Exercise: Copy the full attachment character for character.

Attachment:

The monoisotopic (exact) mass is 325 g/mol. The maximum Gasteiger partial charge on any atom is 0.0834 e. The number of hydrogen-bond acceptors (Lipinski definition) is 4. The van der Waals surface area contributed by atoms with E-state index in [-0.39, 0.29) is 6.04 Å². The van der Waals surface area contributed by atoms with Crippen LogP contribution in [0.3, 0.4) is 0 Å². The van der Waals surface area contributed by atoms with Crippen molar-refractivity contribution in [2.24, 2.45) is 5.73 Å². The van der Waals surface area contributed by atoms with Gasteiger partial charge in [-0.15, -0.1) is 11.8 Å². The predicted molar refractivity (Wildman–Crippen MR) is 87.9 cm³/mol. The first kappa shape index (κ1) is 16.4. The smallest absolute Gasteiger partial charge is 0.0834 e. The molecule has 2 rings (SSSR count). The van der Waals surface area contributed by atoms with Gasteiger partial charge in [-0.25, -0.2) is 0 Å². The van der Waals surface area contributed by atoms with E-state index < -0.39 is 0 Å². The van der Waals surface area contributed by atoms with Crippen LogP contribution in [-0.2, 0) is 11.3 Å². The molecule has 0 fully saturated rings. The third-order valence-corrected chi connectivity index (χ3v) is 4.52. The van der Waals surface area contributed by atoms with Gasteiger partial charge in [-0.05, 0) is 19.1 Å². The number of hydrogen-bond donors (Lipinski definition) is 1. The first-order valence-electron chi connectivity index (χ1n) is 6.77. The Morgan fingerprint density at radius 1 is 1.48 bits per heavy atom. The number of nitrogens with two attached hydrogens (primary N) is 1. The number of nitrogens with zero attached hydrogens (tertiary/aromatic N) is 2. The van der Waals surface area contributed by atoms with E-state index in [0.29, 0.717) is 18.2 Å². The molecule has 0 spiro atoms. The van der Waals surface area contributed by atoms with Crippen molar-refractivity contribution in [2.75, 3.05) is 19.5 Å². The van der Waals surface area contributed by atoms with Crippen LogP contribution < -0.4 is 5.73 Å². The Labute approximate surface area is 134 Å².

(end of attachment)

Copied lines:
The monoisotopic (exact) mass is 325 g/mol. The maximum Gasteiger partial charge on any atom is 0.0834 e. The number of hydrogen-bond acceptors (Lipinski definition) is 4. The van der Waals surface area contributed by atoms with E-state index in [-0.39, 0.29) is 6.04 Å². The van der Waals surface area contributed by atoms with Crippen LogP contribution in [0.3, 0.4) is 0 Å². The van der Waals surface area contributed by atoms with Crippen molar-refractivity contribution in [2.24, 2.45) is 5.73 Å². The van der Waals surface area contributed by atoms with Gasteiger partial charge in [-0.15, -0.1) is 11.8 Å². The predicted molar refractivity (Wildman–Crippen MR) is 87.9 cm³/mol. The first kappa shape index (κ1) is 16.4. The smallest absolute Gasteiger partial charge is 0.0834 e. The molecule has 2 rings (SSSR count). The van der Waals surface area contributed by atoms with Gasteiger partial charge in [-0.25, -0.2) is 0 Å². The van der Waals surface area contributed by atoms with E-state index < -0.39 is 0 Å². The van der Waals surface area contributed by atoms with Crippen LogP contribution in [-0.2, 0) is 11.3 Å². The molecule has 0 fully saturated rings. The third-order valence-corrected chi connectivity index (χ3v) is 4.52. The van der Waals surface area contributed by atoms with Gasteiger partial charge in [-0.05, 0) is 19.1 Å². The number of hydrogen-bond donors (Lipinski definition) is 1. The first-order valence-electron chi connectivity index (χ1n) is 6.77. The Morgan fingerprint density at radius 1 is 1.48 bits per heavy atom. The number of nitrogens with two attached hydrogens (primary N) is 1. The number of nitrogens with zero attached hydrogens (tertiary/aromatic N) is 2. The van der Waals surface area contributed by atoms with E-state index in [0.29, 0.717) is 18.2 Å². The molecule has 0 spiro atoms. The van der Waals surface area contributed by atoms with Crippen molar-refractivity contribution in [2.75, 3.05) is 19.5 Å². The van der Waals surface area contributed by atoms with Crippen LogP contribution < -0.4 is 5.73 Å². The Labute approximate surface area is 134 Å².